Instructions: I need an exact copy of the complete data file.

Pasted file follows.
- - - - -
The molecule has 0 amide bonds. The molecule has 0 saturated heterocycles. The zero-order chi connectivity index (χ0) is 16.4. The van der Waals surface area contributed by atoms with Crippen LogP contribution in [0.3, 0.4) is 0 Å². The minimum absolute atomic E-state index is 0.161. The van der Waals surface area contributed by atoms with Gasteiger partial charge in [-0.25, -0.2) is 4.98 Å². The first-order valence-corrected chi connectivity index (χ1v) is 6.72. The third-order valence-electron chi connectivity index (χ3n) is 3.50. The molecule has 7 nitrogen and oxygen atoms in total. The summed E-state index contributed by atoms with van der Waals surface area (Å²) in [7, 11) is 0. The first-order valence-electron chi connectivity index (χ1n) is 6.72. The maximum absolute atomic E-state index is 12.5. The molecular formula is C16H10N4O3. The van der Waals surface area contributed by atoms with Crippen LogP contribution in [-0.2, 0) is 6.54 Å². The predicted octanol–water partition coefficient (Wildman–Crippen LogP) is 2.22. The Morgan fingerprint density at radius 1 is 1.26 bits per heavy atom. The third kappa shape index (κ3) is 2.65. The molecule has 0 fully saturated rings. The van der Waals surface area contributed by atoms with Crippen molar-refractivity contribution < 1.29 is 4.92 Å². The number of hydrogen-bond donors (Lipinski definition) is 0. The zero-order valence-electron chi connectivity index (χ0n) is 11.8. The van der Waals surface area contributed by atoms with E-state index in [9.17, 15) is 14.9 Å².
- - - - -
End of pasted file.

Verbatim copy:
The molecule has 0 amide bonds. The molecule has 0 saturated heterocycles. The zero-order chi connectivity index (χ0) is 16.4. The van der Waals surface area contributed by atoms with Crippen LogP contribution in [0.3, 0.4) is 0 Å². The minimum absolute atomic E-state index is 0.161. The van der Waals surface area contributed by atoms with Gasteiger partial charge in [-0.25, -0.2) is 4.98 Å². The first-order valence-corrected chi connectivity index (χ1v) is 6.72. The third-order valence-electron chi connectivity index (χ3n) is 3.50. The molecule has 7 nitrogen and oxygen atoms in total. The summed E-state index contributed by atoms with van der Waals surface area (Å²) in [7, 11) is 0. The first-order valence-electron chi connectivity index (χ1n) is 6.72. The maximum absolute atomic E-state index is 12.5. The molecular formula is C16H10N4O3. The van der Waals surface area contributed by atoms with Crippen LogP contribution in [-0.2, 0) is 6.54 Å². The predicted octanol–water partition coefficient (Wildman–Crippen LogP) is 2.22. The Morgan fingerprint density at radius 1 is 1.26 bits per heavy atom. The third kappa shape index (κ3) is 2.65. The molecule has 0 fully saturated rings. The van der Waals surface area contributed by atoms with Crippen molar-refractivity contribution < 1.29 is 4.92 Å². The number of hydrogen-bond donors (Lipinski definition) is 0. The zero-order valence-electron chi connectivity index (χ0n) is 11.8. The van der Waals surface area contributed by atoms with E-state index in [9.17, 15) is 14.9 Å².